Writes Katie Burke – Fashion Editor
With the current conversation surrounding saving the planet from environmental damnation and the role the fashion industry can play in that endeavour, we seem to be inundated nowadays with high street and online retailers vying to prove their new-found eco-friendliness. One retailer who seems to have completely missed this bandwagon is online store Missguided.
They have recently been promoting a black bikini online which has had its price slashed to £1. It is described as a one-off product that won’t break the bank in the hopes of celebrating “empowering” women to look and feel good. In a time of more mainstream discussion on women’s rights and in an age of increasing ethical and environmental awareness regarding the long-term cost of cheaper clothing, it is baffling that Missguided believed that a cheap bikini could “empower” us or is the right item to promote in the current climate.
Missguided are masters of self-promotion and garnering a cult online following. With T-Shirts emblazoned with catchy slogans such as ‘Girls Do It Better’ in our current climate of perfectly curated Instagram declarations of surface level feminism, products like this are the perfect money-makers for brands. From going viral by creating a ‘Jeans and a Nice Top’ section on their site, to using Instagram as a valuable self-promotion tool with the ability to shop on their page or commenting on celebrities’ photos, online retailers such as Missguided are a force to be reckoned with.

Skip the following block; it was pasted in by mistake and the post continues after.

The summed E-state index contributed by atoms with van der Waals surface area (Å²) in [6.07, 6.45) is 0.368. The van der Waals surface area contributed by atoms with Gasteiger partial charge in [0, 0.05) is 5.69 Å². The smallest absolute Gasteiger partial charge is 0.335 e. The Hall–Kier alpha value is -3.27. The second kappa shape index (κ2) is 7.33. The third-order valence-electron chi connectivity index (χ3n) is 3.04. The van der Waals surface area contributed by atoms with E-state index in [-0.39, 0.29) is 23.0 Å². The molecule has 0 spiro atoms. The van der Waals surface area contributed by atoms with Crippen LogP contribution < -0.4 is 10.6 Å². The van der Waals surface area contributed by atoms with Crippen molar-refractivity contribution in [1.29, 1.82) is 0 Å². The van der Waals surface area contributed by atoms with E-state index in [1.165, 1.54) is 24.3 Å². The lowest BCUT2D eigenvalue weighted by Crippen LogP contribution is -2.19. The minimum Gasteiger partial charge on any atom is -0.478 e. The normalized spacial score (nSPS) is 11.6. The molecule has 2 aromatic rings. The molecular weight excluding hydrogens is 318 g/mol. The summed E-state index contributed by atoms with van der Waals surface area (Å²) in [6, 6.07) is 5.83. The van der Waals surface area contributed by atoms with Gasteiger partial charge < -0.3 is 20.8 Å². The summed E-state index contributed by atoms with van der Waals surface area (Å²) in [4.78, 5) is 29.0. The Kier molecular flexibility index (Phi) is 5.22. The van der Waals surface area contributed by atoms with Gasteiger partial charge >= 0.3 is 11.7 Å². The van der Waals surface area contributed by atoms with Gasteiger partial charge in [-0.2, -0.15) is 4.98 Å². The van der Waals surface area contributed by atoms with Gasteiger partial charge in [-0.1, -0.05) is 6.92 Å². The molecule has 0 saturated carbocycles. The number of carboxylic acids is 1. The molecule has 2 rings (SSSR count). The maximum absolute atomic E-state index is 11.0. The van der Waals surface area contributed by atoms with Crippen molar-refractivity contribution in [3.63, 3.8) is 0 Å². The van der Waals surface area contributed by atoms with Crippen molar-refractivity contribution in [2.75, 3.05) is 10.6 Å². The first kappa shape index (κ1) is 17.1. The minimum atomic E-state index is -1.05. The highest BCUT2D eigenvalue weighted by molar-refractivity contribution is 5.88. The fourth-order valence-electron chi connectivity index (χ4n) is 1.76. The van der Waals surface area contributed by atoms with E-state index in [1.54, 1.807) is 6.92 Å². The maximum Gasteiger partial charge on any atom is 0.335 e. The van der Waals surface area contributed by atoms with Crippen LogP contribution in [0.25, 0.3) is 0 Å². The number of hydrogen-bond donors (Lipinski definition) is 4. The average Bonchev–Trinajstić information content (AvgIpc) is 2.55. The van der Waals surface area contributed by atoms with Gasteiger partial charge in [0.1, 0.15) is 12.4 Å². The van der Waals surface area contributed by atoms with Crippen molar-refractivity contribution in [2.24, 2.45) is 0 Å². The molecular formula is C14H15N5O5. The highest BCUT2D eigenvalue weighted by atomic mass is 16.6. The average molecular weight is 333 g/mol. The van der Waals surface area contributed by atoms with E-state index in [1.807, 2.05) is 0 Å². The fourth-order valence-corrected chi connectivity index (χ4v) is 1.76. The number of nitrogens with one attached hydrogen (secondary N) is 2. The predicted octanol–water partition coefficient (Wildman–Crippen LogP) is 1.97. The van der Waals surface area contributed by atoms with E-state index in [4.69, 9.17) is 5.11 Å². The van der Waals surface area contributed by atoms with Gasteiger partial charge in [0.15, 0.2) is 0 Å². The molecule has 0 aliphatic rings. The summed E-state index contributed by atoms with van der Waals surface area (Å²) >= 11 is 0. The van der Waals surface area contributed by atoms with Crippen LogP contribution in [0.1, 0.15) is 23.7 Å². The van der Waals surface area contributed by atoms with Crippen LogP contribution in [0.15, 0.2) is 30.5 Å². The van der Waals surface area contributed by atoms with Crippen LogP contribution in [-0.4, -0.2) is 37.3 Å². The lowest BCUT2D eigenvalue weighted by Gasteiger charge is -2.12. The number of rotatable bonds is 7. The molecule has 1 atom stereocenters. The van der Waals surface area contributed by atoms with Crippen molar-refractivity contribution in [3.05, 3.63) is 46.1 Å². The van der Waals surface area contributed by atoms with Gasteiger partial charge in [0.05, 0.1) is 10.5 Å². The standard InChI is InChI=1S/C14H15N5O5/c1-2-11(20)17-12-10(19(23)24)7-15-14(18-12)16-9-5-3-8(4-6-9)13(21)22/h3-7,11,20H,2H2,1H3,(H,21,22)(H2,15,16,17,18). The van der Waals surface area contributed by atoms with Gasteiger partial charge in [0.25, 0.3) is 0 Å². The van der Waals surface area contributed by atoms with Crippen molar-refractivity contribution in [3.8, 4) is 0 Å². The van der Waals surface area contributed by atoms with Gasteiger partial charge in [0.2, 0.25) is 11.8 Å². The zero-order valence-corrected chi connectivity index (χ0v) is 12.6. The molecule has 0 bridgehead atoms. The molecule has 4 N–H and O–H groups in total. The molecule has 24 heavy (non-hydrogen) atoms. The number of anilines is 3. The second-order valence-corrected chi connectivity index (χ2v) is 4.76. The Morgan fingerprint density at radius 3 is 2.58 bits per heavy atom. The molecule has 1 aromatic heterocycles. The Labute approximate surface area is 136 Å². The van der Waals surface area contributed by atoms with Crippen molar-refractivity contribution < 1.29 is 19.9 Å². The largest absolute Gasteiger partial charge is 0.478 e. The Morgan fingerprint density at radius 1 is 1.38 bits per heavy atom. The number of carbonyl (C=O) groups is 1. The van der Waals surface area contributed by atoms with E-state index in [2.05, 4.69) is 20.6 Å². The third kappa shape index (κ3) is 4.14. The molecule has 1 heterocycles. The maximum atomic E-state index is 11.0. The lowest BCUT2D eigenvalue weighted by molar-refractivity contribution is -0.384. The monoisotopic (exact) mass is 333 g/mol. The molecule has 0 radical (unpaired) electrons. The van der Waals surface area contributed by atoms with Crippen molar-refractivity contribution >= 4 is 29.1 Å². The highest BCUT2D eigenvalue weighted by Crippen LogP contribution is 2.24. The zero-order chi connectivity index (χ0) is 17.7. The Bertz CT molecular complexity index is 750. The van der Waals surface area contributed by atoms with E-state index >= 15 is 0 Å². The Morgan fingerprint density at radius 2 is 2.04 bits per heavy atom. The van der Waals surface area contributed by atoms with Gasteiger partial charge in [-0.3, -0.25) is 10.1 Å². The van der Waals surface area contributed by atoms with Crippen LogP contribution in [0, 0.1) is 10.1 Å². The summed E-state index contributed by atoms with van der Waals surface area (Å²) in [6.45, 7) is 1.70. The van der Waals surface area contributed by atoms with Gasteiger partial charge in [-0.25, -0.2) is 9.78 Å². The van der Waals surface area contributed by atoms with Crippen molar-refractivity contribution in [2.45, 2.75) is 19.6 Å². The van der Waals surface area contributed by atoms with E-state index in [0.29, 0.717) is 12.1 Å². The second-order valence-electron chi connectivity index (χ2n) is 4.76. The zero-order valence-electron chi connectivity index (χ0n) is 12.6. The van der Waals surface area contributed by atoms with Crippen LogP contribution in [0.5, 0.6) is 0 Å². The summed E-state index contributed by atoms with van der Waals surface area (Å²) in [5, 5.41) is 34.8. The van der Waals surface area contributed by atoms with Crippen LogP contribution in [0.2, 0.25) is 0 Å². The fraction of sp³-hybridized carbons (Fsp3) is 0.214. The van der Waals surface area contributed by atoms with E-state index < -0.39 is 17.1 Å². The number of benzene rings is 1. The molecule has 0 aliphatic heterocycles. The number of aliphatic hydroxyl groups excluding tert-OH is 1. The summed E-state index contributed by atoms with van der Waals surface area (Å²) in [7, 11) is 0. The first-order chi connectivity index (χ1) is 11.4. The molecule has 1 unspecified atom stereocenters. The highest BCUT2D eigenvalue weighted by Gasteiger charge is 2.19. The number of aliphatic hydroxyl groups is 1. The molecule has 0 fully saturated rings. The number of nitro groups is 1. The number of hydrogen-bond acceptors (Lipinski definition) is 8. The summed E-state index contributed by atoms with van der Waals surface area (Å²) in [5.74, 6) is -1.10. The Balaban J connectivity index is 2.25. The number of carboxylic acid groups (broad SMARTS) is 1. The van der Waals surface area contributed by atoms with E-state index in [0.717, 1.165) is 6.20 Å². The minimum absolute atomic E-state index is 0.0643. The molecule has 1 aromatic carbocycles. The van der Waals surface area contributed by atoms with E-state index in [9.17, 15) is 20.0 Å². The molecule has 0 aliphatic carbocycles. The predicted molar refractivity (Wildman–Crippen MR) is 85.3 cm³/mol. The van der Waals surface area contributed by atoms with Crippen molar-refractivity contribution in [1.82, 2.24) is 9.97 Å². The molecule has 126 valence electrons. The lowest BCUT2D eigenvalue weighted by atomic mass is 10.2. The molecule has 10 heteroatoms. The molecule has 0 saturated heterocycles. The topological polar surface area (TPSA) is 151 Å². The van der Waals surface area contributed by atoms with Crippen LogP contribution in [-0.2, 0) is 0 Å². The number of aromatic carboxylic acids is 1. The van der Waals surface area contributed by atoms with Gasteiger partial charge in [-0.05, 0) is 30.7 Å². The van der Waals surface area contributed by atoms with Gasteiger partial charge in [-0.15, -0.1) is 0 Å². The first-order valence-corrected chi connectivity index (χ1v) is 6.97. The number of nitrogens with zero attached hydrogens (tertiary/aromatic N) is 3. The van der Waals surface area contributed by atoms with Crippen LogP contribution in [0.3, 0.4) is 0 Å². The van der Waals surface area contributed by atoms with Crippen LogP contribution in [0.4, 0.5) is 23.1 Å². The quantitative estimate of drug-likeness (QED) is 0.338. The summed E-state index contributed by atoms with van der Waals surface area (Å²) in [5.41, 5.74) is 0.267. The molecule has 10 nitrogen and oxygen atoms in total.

By using Love Island stars such as Ellie Brown to promote their latest wares such as the £1 bikini, the brand is a master in grabbing consumers’ attention as customers declared their delight on social media at being able to buy the product for £1 and under if you include promotion codes or student discounts.
We all love a bargain, so it’s easy to see how an item such as this bikini could tempt anyone. However, there are a couple of ways to look at the problematic nature of selling such a cheap item. According to an article by The Guardian, it is estimated that over half of their clothes are created in factories in Leicester, with the headquarters of Missguided being based in Manchester. This suits the company’s aim to be trend-based “rapid fashion” as coined by its founder, Nitin Passi, in comparison to the high street’s infamous fast fashion.
Without having to wait for all its clothes to be shipped in from Bangladesh or factories even further afield as many other fashion retailers do, Missguided can comfortably update their stock every day. But for Passi, this is not enough as he believes the brand should be updating their site with new stock every hour. Given that their office walls bare slogans such as “Don’t Make Sense, Make Dollars”, it is clear what the company’s aim is.
This suits the company’s aim to constantly be up to date on weekly trends, as opposed to investing in pieces that you will wear forever. The cheap cost of their items, such as the £1 bikini, encourages consumers to buy more than they need and distracts us from questioning how cheaper price tags impact on our thinking and how fair they are to those who work on their production. When we buy lower priced items, we immediately devalue their worth to us and what they can contribute to our wardrobe. As we have not spent a considerable amount of money, we do not feel the need to get longevity out of the item as it did not break the bank.
Therefore, perhaps one or two wears later and we are more than happy to get rid of these cheaper-than-chips items of clothing. However, in doing this we are only thinking of ourselves and what we can get out of such low prices. We fail to think about how by discarding these items with so little care, we are contributing to an increasing climate problem around the world.